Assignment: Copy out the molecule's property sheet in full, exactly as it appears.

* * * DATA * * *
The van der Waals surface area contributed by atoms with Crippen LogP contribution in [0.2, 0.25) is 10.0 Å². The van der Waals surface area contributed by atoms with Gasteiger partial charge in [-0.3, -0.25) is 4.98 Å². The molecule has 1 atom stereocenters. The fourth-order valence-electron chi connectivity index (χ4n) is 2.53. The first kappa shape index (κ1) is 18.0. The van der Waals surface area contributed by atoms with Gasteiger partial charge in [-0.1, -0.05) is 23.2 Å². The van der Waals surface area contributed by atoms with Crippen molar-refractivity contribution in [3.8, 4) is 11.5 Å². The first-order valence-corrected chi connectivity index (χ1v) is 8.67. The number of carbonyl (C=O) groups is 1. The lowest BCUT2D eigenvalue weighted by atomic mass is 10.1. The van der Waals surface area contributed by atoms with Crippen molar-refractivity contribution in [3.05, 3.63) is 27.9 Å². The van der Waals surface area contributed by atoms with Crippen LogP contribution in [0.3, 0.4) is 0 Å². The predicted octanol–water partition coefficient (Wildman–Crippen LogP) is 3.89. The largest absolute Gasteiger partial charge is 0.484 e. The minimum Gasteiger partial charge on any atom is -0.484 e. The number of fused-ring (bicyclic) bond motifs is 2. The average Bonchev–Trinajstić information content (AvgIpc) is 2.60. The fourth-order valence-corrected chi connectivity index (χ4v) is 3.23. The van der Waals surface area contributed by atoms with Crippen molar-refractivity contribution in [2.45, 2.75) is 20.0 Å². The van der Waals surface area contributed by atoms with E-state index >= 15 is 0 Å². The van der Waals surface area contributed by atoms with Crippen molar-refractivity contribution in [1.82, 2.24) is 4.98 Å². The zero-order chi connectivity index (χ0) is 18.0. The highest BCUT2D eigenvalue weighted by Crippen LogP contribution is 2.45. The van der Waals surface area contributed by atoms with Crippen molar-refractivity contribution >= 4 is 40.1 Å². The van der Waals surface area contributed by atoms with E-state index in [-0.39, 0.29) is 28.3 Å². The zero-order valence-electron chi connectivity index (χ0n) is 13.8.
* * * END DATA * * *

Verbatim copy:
The van der Waals surface area contributed by atoms with Crippen LogP contribution in [0.2, 0.25) is 10.0 Å². The van der Waals surface area contributed by atoms with Gasteiger partial charge in [-0.3, -0.25) is 4.98 Å². The molecule has 1 atom stereocenters. The fourth-order valence-electron chi connectivity index (χ4n) is 2.53. The first kappa shape index (κ1) is 18.0. The van der Waals surface area contributed by atoms with Gasteiger partial charge in [-0.1, -0.05) is 23.2 Å². The van der Waals surface area contributed by atoms with Crippen molar-refractivity contribution in [3.8, 4) is 11.5 Å². The first-order valence-corrected chi connectivity index (χ1v) is 8.67. The number of carbonyl (C=O) groups is 1. The lowest BCUT2D eigenvalue weighted by atomic mass is 10.1. The van der Waals surface area contributed by atoms with Crippen molar-refractivity contribution in [3.05, 3.63) is 27.9 Å². The van der Waals surface area contributed by atoms with Crippen LogP contribution in [0.3, 0.4) is 0 Å². The predicted octanol–water partition coefficient (Wildman–Crippen LogP) is 3.89. The largest absolute Gasteiger partial charge is 0.484 e. The minimum Gasteiger partial charge on any atom is -0.484 e. The number of fused-ring (bicyclic) bond motifs is 2. The average Bonchev–Trinajstić information content (AvgIpc) is 2.60. The fourth-order valence-corrected chi connectivity index (χ4v) is 3.23. The van der Waals surface area contributed by atoms with Crippen molar-refractivity contribution in [2.45, 2.75) is 20.0 Å². The van der Waals surface area contributed by atoms with E-state index >= 15 is 0 Å². The van der Waals surface area contributed by atoms with Crippen molar-refractivity contribution in [1.82, 2.24) is 4.98 Å². The zero-order chi connectivity index (χ0) is 18.0. The highest BCUT2D eigenvalue weighted by Crippen LogP contribution is 2.45. The van der Waals surface area contributed by atoms with Crippen molar-refractivity contribution >= 4 is 40.1 Å². The van der Waals surface area contributed by atoms with E-state index in [-0.39, 0.29) is 28.3 Å². The zero-order valence-electron chi connectivity index (χ0n) is 13.8.